Yesterday's movie was the recently re-released 1985 film Mishima: A Life in Four Chapters, another one I missed when it came out and have been wanting to see for a while. It was actually in my Netflix queue, but when it showed up at Anthology Film Archive I decided to see it there instead. I'm glad I did, since sitting right in front of a big screen made it easier to succumb to its odd mix of intensity and abstraction, chaos and control.
Paul Schrader, who directed the movie and co-wrote the script with his brother and sister-in-law, gets the setup out of the way with a couple of title cards, telling us that Yukio Mishima was one of Japan's most popular postwar writers, the author of scores of novels, short stories, essays, poems, and plays. This may be a biopic, but it avoids every cliché of the genre, roaring past boilerplate like courtship and marriage and eschewing psychobabble like the childhood trauma that explains everything. Instead, Shrader uses Mishima's own writings to construct four chapters ("Beauty," "Art," "Action," and "Harmony of Pen and Sword") centered around cornerstones of Mishima's philosophy. Together, the four trace the evolution in his thinking that led him to take his own life, gathering the young acolytes in a paramilitary group he had formed and driving onto a military base to commit seppuku.
Each of the four chapters is divided into three parts: Mishima (Ken Ogata) on his final day, filmed in naturalistic color; a scene from his past, filmed in black and white; and a theatrically staged scene from one of his novels, acted out on a highly stylized set with background colors and costumes in the flat, saturated tones of a '50s detergent ad. Despite the wildly disparate styles of the three sections, their content melds together so seamlessly that it's sometimes hard to remember what was said by or to Mishima and what by or to one of his semi-autobiographical fictional characters. The Philip Glass score that runs under it all also helps knit it together, amplifying a sense of unease that crescendos to intense suspense as Mishima and his boys drive up to the base in the final chapter.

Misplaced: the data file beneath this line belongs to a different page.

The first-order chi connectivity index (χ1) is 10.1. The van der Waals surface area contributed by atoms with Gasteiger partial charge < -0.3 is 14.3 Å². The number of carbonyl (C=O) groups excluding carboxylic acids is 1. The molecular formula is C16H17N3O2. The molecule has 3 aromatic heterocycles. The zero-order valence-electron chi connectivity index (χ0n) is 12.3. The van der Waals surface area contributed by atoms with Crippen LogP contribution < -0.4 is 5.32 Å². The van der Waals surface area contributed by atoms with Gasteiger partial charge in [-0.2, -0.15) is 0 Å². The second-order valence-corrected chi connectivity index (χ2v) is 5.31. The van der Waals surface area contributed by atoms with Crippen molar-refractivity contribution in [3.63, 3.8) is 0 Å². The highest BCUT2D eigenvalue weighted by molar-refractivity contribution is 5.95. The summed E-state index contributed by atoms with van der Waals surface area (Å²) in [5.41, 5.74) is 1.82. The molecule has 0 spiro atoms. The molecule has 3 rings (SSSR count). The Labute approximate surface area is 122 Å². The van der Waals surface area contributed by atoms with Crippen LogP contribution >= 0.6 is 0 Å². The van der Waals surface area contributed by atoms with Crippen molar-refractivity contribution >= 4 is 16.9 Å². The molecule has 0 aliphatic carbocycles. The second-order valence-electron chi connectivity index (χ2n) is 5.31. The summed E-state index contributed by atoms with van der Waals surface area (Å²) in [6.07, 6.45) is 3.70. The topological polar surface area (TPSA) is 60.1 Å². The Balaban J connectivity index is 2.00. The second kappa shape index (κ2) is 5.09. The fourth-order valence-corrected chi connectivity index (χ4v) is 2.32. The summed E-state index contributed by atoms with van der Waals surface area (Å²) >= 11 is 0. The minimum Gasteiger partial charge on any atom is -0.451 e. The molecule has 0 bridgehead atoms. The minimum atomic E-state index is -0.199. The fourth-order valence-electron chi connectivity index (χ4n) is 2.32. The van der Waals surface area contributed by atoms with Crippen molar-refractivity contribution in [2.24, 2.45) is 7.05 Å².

After a while, I felt so far inside what felt like Mishima's fever dream that I could easily picture the author himself behind the camera, feeding the actors their lines. That felt right, partly because he sometimes acted in movies (he even co-directed a movie in which his character committed seppuku, a scene Schrader works in wittily). More importantly, it jibes with what Schrader portrays as his mania for control, which, along with his obsession with beauty and his horror of decay, led him as far as directing his own death.
That obsession with control also plays out in one of the stories from his novels, in which an aimless young man finds meaning in a sadomasochistic affair. The film alludes only in passing to Mishima's own love life, mentioning both his wife and children and his interest in men (Mishima was possibly bisexual but probably gay). That elliptical mention of homosexuality was apparently enough to alarm his latter-day political followers in Japan, who have kept the film from being released there. At the other extreme, some of the film's Western reviewers objected to Shrader's failure to address Mishima's sexuality head-on.
That would have bothered me too in a standard biopic, but it feels more like respect than avoidance in Mishima, which also distinguishes itself from the pack with its refreshingly narrow focus. This movie never promises to deliver its subject to us neat, complete, and tidily explained. Instead, it turns a hot, bright light on just one part of his life (his love affair with death) and leaves the rest alone, enigmatic and ultimately unknowable.
Elise Nakhnikian has been writing about movies since the best way to learn about them was through alternative weeklies. She is currently the movie reviewer for TimeOFF. She also has her own blog, Girls Can Play, and a Twitter account.